The Biden administration is, in fact, a lot more nuanced in its appraisal of China than its predecessor. Its Interim National Security Strategic Guidance states that “strategic competition does not, and should not, preclude working with China when it is in our national interest to do so.” That is very close to the EU’s view that China is a partner, a competitor, and a rival all at once. American and European interests do not entirely overlap, however. For the US, as the leading great power, the rise of China as such is much more inherently problematic than for the EU. The recent deterioration of relations following the adoption of mutual sanctions notwithstanding, few in Europe see China as a direct security threat.
For most Europeans, therefore, China is primarily a foreign policy issue, which they prefer to deal with through the EU. Rather than distract NATO from its core task of deterring and defending against Russia, the NATO apparatus should limit itself to monitoring developments in Chinese defense that have a potential impact on NATO’s defense. It is worth noting that the central and eastern European allies that are most concerned by Russia’s assertive behavior are also the most open to China, whereas many western and northern European countries that also favor a stronger EU role in defense have become more careful of China’s presence on their markets.
China is indeed also a major geo-economic issue. The main way in which the EU and China position themselves vis-à-vis each other is by building connectivity with other states and by instrumentalizing access to their own markets. The EU’s economic power largely determines its resilience: its capacity to take its own decisions and provide citizens with the public goods that they require in the face of all attempts at subversion and coercion by any foreign powers.
Resilience, like China, is another issue on which there is a large gap between the amount of time that NATO dedicates to it and the actual contribution that its apparatus can bring. The key actor on the European side, actually, is again the EU: The EU is a single market, so any act of coercion or subversion by a foreign power against one member state affects the Union as a whole. To prevent coercion and subversion, most geo-economic competences lie with the EU or are shared with its member states. It certainly is not up to NATO, or to the US, to decide, for example, which Chinese (or Russian) investment can or cannot be allowed in the EU.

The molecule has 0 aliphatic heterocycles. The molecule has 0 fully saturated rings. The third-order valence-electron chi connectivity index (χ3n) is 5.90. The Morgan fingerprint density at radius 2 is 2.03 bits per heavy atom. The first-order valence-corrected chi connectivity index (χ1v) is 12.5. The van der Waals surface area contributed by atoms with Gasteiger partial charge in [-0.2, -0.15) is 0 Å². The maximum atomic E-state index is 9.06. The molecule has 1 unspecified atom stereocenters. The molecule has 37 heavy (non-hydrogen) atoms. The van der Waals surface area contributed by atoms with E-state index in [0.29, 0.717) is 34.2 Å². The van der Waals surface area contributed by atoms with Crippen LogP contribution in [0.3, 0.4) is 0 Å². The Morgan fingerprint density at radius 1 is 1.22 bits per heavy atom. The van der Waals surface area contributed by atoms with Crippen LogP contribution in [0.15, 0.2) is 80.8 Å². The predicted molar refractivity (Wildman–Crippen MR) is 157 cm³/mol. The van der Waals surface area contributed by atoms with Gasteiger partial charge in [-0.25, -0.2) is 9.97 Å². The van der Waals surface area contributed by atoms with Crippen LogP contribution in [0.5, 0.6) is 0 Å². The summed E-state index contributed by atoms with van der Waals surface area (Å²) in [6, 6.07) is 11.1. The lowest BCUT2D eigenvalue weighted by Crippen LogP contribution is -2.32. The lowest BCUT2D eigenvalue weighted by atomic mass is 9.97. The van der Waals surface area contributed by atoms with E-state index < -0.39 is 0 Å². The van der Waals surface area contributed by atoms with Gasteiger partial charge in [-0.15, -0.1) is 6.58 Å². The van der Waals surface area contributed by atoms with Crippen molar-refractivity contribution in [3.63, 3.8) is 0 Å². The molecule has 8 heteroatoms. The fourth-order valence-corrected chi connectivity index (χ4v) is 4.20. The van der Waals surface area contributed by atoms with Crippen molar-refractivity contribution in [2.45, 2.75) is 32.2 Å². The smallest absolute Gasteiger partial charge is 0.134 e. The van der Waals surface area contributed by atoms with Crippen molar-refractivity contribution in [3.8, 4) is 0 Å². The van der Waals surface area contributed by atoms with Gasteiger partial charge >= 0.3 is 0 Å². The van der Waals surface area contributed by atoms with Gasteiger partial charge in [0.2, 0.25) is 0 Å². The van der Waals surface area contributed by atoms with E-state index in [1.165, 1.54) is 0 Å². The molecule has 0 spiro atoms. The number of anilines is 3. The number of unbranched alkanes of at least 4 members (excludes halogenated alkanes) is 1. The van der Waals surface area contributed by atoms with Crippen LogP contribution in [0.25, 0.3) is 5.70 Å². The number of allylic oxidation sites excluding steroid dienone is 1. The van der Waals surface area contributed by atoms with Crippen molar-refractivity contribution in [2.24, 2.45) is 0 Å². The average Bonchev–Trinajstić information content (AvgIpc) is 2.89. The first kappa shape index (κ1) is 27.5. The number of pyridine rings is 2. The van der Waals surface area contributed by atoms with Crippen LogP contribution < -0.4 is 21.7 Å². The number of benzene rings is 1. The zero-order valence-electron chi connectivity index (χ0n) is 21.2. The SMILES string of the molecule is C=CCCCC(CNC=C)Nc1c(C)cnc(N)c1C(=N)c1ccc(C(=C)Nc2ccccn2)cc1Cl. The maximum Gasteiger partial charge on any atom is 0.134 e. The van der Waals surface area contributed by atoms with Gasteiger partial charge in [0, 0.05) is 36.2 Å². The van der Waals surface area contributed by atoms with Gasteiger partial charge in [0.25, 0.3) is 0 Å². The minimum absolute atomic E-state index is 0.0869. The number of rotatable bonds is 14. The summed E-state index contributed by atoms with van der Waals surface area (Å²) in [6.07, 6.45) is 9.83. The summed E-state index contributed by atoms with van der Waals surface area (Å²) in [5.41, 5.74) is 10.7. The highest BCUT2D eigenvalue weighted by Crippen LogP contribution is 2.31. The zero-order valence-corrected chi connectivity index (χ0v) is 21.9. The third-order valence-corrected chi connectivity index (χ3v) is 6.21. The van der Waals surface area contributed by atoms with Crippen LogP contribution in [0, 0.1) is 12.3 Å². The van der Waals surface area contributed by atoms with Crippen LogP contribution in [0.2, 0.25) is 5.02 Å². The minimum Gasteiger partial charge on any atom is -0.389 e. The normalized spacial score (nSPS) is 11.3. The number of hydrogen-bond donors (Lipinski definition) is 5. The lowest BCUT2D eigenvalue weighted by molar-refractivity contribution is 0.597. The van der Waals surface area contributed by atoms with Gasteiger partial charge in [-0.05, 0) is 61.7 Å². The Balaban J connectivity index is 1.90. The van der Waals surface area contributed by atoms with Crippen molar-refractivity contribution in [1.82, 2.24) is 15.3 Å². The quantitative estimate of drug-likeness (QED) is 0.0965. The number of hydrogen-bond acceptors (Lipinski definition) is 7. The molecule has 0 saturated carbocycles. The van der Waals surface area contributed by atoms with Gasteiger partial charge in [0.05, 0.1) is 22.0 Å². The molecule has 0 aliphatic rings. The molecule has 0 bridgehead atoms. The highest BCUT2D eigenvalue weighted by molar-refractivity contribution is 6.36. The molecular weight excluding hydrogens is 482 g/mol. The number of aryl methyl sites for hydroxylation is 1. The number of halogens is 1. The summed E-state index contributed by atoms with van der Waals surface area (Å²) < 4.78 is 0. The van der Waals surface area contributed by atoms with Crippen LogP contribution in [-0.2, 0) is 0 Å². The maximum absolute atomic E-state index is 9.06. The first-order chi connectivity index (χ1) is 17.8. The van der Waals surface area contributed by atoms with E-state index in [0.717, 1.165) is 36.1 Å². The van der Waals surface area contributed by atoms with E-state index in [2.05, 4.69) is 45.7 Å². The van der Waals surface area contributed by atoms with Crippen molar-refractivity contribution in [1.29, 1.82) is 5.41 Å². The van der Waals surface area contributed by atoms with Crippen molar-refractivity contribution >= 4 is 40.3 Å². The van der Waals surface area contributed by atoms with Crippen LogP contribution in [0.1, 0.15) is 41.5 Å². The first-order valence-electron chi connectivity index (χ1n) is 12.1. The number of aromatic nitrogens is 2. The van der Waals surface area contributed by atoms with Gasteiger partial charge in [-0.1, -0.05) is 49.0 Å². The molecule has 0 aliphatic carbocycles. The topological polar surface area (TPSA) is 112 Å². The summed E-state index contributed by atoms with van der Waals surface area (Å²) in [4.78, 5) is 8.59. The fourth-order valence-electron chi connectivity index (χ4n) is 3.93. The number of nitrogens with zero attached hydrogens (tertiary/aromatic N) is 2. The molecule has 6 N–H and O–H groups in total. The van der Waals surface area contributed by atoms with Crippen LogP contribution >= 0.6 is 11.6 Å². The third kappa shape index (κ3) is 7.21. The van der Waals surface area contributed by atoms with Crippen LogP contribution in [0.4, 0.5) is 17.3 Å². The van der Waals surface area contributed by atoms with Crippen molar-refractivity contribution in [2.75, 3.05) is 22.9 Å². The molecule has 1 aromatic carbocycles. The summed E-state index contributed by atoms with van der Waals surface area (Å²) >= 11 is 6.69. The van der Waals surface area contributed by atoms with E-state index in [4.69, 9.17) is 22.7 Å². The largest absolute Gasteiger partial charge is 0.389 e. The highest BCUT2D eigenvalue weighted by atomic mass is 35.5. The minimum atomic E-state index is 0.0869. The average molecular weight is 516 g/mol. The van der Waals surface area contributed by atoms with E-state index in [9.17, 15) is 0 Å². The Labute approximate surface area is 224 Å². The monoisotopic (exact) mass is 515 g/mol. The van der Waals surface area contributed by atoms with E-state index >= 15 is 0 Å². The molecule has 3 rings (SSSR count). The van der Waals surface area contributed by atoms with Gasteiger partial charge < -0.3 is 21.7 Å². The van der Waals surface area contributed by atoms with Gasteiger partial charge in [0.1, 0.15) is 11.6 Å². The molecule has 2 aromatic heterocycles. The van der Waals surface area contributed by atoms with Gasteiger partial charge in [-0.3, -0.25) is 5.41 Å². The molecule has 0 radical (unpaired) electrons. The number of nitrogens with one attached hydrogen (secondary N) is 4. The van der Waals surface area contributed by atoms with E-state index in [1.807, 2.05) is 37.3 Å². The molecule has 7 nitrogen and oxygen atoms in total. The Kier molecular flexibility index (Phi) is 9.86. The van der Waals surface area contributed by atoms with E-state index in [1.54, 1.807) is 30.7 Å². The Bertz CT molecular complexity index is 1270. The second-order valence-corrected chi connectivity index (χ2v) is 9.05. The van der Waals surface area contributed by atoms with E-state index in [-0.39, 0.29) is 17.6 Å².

On the one hand, when responding to subversion or coercion, diplomatic and economic sanctions are also adopted through the EU – few member states will dare confront another power alone. On the other hand, not every act of subversion or coercion against the EU has an effect on or calls for measures from the US and other non-EU allies. The NATO apparatus, in any case, has little or no instruments in these areas. The allies can coordinate, and the apparatus can design benchmarks, but only to the extent that these are reconcilable with EU policy.
In other words, if the US wants to get something done on China, resilience, and other issues that are not primarily defense-related, the solution is not to channel them through NATO, but to speak directly with the EU. Which is precisely what Secretary Blinken did after the NATO ministerial, meeting with EU High Representative Josep Borrell. They agreed to finally launch the EU-US dialogue on China that was already discussed, but in the end proved impossible with the Trump administration. NATO, meanwhile, should stop trying to build its profile in areas where others are much better placed. Instead, it should focus on its core tasks, which it does very well: deterrence and defense.